The introduction reads:

STEAM UP! — In early March, and for the first time in sixteen years, Locomotive #4501 had a fire in its firebox.  Several years of work went into getting the boiler to this level of completion and it passed its steam test for the FRA.  After checking out the boiler, the locomotive was rolled back into the shop to continue its reassembly.  Smoke from the stack was an impressive sight, but there would still be plenty of work to be done before the engine could undergo actual operational testing.  Each week it seems that more “task items” are erased from the white board by TVRM’s very talented craftsmen.  (All photos by Steve Freer unless otherwise noted.)


Southern Railway No. 4501 Rebuild Update #4

Yet another update on the Southern Railway No. 4501 Rebuild from the Tennessee Valley Railroad Museum‘s “Smoke & Cinders” newsletter:

southern-railway-logoSTEAM RESOLUTION – Work continued on #4501 throughout the Fourth Quarter of 2013.  As the calendar clicked over to the New Year, many tasks had been marked off the Project 4501 to-do list.  All flues, tubes, and superheater elements and the final driving wheel had been installed, firebox arch tubes inserted, and a hydrostatic test of the boiler concluded. With the hydro complete, attention was turned toward a long list of details including installation of appliances, application of air, steam, and lubrication lines, and much more.  When finished in a few months, #4501 will be what Southern Railway envisioned the locomotive to be had they completed similar updtes done to many of their other Ms Class Mikados.  In anticipation of adding a feedwater heater, Southern incorporated a plate into the new steam chest installed in 1945, which would allow attachment of steam lines for the heater.  This long-ago planned performance upgrade was never completed…until now.  Blank areas on the cylinder saddles had to be machined for attachment of pipes by TVRM’s restoration crew, but without Southern’s plan for the future this would not have been possible.  When she rolls out of Soule Shops in East Chattanooga, the locomotive will be more efficient and powerful.  Only a few short years ago, many thought this locomotive would never run again.  Now we’ll be privileged to witness an all-new, never-before-seen #4501 roar to life!  (All photos by Steve Freer unless otherwise noted.)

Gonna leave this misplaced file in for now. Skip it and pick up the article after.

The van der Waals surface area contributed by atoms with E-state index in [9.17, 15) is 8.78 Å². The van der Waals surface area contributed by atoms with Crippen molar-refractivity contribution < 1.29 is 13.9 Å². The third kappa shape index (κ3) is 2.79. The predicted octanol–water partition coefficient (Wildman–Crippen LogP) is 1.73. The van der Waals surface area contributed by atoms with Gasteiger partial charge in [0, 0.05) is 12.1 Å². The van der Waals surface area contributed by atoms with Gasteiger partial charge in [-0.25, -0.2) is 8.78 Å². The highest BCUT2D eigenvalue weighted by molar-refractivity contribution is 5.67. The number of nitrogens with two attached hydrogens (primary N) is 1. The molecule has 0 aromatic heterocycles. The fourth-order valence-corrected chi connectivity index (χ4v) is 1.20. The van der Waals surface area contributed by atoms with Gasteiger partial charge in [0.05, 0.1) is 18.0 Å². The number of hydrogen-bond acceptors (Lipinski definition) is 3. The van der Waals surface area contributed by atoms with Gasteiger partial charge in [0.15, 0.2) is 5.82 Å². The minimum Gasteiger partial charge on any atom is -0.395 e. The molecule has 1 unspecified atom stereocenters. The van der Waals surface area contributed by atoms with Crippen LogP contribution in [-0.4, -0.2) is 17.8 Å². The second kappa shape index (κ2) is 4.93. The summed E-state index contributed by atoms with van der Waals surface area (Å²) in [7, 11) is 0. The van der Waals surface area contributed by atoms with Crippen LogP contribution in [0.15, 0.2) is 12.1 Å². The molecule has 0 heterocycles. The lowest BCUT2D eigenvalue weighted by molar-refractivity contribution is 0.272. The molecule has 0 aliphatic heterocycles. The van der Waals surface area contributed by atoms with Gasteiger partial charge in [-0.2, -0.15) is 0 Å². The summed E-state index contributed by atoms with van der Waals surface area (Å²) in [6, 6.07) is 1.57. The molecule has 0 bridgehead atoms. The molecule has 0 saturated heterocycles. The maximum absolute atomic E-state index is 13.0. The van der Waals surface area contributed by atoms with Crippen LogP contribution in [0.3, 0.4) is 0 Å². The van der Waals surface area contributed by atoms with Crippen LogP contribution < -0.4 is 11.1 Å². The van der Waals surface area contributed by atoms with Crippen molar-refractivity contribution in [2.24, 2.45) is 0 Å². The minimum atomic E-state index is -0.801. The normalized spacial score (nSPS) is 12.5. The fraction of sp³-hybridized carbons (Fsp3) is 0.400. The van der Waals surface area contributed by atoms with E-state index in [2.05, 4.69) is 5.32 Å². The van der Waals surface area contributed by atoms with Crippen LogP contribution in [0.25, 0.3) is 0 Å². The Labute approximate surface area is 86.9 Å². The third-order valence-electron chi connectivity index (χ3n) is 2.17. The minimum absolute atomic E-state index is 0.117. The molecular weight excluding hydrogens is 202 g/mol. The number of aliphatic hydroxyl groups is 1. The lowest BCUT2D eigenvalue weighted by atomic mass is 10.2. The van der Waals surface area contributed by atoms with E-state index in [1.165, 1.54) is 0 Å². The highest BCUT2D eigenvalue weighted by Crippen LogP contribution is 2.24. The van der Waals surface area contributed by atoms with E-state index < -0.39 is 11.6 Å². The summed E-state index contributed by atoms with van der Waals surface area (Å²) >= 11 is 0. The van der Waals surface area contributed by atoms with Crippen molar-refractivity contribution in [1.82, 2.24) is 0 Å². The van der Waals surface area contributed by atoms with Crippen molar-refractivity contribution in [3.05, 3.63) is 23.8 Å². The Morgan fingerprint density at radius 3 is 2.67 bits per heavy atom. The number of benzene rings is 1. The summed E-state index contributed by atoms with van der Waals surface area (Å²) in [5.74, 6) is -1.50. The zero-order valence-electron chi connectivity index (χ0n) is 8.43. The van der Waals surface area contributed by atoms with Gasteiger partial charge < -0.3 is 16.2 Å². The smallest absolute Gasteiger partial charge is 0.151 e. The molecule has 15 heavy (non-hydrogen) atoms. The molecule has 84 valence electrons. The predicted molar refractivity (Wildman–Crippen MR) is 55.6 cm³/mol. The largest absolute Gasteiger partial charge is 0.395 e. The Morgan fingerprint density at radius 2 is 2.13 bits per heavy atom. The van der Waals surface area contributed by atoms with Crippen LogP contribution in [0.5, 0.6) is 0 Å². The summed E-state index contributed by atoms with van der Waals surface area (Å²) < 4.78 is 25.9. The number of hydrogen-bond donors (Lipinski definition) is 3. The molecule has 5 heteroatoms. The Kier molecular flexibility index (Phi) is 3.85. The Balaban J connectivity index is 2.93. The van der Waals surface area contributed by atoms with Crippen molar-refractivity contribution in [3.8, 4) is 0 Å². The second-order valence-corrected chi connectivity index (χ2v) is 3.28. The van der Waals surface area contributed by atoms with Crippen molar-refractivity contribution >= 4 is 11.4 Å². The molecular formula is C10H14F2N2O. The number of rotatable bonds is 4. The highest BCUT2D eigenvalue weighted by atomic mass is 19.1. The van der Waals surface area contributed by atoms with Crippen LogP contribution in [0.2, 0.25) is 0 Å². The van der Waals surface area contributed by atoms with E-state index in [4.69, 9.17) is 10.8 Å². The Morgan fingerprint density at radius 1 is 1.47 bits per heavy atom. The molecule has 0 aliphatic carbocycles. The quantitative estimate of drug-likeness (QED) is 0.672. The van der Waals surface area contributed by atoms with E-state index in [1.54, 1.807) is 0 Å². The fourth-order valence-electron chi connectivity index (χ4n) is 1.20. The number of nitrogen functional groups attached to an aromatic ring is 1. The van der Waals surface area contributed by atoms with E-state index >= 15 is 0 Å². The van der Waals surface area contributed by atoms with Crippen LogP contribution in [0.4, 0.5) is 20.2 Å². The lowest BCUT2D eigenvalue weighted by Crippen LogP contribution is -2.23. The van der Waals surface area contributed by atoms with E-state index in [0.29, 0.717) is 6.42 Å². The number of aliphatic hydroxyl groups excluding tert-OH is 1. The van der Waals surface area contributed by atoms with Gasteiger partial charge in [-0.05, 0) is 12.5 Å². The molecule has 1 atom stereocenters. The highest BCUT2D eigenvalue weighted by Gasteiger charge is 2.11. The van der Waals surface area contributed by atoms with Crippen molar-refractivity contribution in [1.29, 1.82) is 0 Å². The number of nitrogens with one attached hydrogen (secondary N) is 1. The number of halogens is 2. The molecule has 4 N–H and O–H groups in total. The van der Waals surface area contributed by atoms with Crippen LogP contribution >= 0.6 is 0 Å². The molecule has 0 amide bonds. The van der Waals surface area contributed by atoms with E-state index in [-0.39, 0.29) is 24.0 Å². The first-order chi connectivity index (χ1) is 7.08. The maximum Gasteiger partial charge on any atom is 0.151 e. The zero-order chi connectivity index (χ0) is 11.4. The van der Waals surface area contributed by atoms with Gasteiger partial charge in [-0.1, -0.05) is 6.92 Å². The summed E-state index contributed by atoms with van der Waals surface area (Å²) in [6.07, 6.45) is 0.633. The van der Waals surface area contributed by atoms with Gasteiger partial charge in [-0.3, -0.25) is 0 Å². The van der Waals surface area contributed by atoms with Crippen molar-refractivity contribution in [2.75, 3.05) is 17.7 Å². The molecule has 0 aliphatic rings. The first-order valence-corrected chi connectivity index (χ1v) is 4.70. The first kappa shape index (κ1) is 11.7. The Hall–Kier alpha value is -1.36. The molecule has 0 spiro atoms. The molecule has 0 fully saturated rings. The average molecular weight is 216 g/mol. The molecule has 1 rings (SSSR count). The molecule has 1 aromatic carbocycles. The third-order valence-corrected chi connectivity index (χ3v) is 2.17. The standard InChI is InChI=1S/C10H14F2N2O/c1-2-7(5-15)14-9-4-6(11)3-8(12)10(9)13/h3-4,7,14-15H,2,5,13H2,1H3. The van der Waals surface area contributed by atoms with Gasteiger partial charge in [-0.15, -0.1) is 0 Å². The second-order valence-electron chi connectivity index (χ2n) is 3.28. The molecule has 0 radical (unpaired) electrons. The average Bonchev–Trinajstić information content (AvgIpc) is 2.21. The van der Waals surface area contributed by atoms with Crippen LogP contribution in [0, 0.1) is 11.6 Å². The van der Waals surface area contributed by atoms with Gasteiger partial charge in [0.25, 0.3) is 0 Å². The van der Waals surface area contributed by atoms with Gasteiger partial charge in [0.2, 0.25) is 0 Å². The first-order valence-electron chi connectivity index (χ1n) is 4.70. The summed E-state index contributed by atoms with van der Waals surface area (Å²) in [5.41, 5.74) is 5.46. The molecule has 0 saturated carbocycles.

4501 Restoration #4 Pg 1

4501 Restoration #4 Pg 1

4501 Restoration #4 Pg 2

4501 Restoration #4 Pg 2

4501 Restoration #4 Pg 3

4501 Restoration #4 Pg 3

Kentucky & Tennessee #12(Ex-Southern Rwy #4501) @ Stearns KY - 1962 (Credit: Tom Gildersleeve)

Kentucky & Tennessee #12(Ex-Southern Rwy #4501) @ Stearns KY – 1962 (Credit: Tom Gildersleeve)

Southern Railway No. 4501 Rebuild Update #3

It’s time for another update on the Southern Railway No. 4501 Rebuild from the Tennessee Valley Railroad Museum‘s “Smoke & Cinders” newsletter:

southern-railway-logoBig Wheels, Bigger Work – Even though casual onlookers might not notice without closer examination, restoration has been moving ahead steadily on Southern #4501. Employees, volunteers, and contractors have been toiling away on everything from front to back and top to bottom on the locomotive. During the week of August 26, a milestone was reached as three of the four driving wheel axles were reinstalled into the frame. (The fourth set’s insertion would be delayed until further firebox work could be completed.) Much of the progress up to this point seemed to be less noticeable on a daily basis, but when the driving wheels went back under the boiler, that made a major visual impact. Each axle was installed individually over the drop pit after the frame was positioned properly and the yellow rail bridge moved (seen in photo). The overhead crane was used to lift each wheelset onto the hydraulic jack inside the pit. Then the jack was rolled under the frame and the axle raised into position. Although this sounds easy, it is a tedious process with every close clearance tolerances, which makes it tricky to say the least. The shop crew was glad to finally get some driving wheels back under #4501. More images of wheel installation are on page 2, and additional work is shown on pages 3 and 4. When she rolls out of Soule Shops in 2014, TVRM will have quite a workhorse to be enjoyed by thousands (millions?) of fans in Chattanooga and throughout NS lineside communities.  (All photos by Steve Freer unless otherwise noted.)

4501 Restoration Update #3 Pg 1


4501 Restoration Update #3 Pg 2

4501 Restoration Update #3 Pg 3

4501 Restoration Update #3 Pg 4

K&T #12 Ex-Southern Railway #4501 - (Credit: Hawkinsrails)

K&T #12 Ex-Southern Railway #4501 – (Credit: Hawkinsrails)